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Beijing (AFP) Nov 07, 2013
China's new leadership holds a key meeting this weekend that state media are trumpeting as a likely "watershed" for economic reform, but analysts caution details of its decisions are likely to be vague and implementation gradual.
The four-day session of the full 376-strong Communist Party Central Committee begins Saturday at a closely guarded private hotel in Beijing.
Known as the Third Plenum, it traditionally sets the economic tone for a government's five-year term.
In the past, such meetings have been used to signal far-reaching changes in how China does business, and state-run media say that anticipation has been building.
The official Xinhua news agency proclaimed that the plenum "is expected to be a watershed as drastic economic policies will be unveiled".
Other reports have singled out land reform as a key issue, while a government think-tank called for dismantling the residency registration system known as hukou, which restricts access to medical insurance and other benefits for migrants.
But analysts are largely unconvinced and say broad brushstrokes rather than firm details are likely to emerge from the meeting.
Cai Hongbin, a professor at Peking University's Guanghua School of Management, said key issues such as urbanisation, the social safety net, taxation and financial reforms would be discussed.
"But I don't see a sweeping policy package with many specific major policy changes basically across the spectrum," Cai told reporters, emphasising more time was needed given the complexity of the issues.
Precise measures were more likely to be included in China's 13th five-year plan, to be announced in 2015, he said.
'Reforms more complex than in the past'
China most notably signalled major changes at a Third Plenum in 1978, when it embarked on the landmark reform drive that has seen it transformed over the past 35 years from a Communist-style command economy into a key driver of global growth, trade and investment.
But the impetus for far-reaching change this time is seen by some as nowhere near so compelling.
"Historically, China has implemented ground-breaking reforms when the economy has faced some serious challenges," Nomura International economists in Hong Kong wrote in a report.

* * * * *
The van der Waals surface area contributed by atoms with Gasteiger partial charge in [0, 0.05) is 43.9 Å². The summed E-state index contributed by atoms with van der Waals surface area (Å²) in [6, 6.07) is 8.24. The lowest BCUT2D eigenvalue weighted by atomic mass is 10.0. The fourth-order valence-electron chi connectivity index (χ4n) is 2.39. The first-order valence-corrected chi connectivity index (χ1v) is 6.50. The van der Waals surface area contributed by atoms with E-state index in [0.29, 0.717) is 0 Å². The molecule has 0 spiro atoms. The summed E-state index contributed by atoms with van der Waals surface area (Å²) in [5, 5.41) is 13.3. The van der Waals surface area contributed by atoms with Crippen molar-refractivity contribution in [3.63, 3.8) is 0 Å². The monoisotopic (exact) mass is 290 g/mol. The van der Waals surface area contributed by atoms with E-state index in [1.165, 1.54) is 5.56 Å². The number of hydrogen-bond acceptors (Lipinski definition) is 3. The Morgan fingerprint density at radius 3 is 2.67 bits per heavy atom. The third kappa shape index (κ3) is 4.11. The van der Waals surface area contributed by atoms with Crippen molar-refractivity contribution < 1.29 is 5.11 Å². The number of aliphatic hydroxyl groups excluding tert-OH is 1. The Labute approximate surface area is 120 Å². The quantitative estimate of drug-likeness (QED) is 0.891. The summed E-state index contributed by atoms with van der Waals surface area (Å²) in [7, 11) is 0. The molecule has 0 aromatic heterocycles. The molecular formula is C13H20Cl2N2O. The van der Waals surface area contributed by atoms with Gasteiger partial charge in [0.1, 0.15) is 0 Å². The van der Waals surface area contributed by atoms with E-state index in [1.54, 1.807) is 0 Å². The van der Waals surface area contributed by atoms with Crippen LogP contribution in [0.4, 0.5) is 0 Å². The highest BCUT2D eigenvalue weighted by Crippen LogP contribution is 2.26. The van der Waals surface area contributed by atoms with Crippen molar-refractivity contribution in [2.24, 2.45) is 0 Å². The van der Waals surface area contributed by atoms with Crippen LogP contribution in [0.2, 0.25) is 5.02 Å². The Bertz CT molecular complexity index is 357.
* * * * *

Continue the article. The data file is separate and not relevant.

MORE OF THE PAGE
"However, we believe that pressures are not yet sufficient to demand such rapid implementation, while the reforms are more complex than they have been in the past."
Although the economy is no longer completely party- and state-controlled, the ruling body holds huge sway, with officials in charge of key elements, such as the exchange rate, that in other countries are left mostly to markets. State-owned enterprises also play a key role.
The plenum comes a year after China began a once-a-decade leadership change, with Xi Jinping taking over as party general secretary in November and state president in March.
Calling corruption the biggest threat to continued party rule, Xi quickly launched a selective crackdown.
Xinhua quoted experts including professors at the party's central school as saying any political reform would aim at "strengthening, not weakening" the organisation's leadership.
Cai said that, ultimately, economic reform cannot truly succeed without changes to how the government acts, such as reducing local authorities' interference in business.
"You can talk about all sorts of economic policy changes, in the end whether these policy changes will make a serious impact on the Chinese economy really depends on whether we will have serious government reforms," he said.
China's leadership says the economy, the world's second largest, needs to move away from reliance on state-financed investment projects and unleash the power of consumers and other private actors to propel growth.
The country recently launched a much-publicised free-trade zone in Shanghai, but has not specified deadlines for key reforms in it, including unrestricted currency flows, a government document seen by AFP showed, suggesting changes will be step-by-step.
Yao Wei, Societe Generale economist in Hong Kong, said Xi's tenure had shown some promise, with moves to free companies from "the visible hand of the state".
But a "roadmap with some idea of timeframe" might be the best that can be hoped for from the plenum, she wrote.
She added: "The real test of Beijing's reform resolution will be the action taken in the following three to six months."
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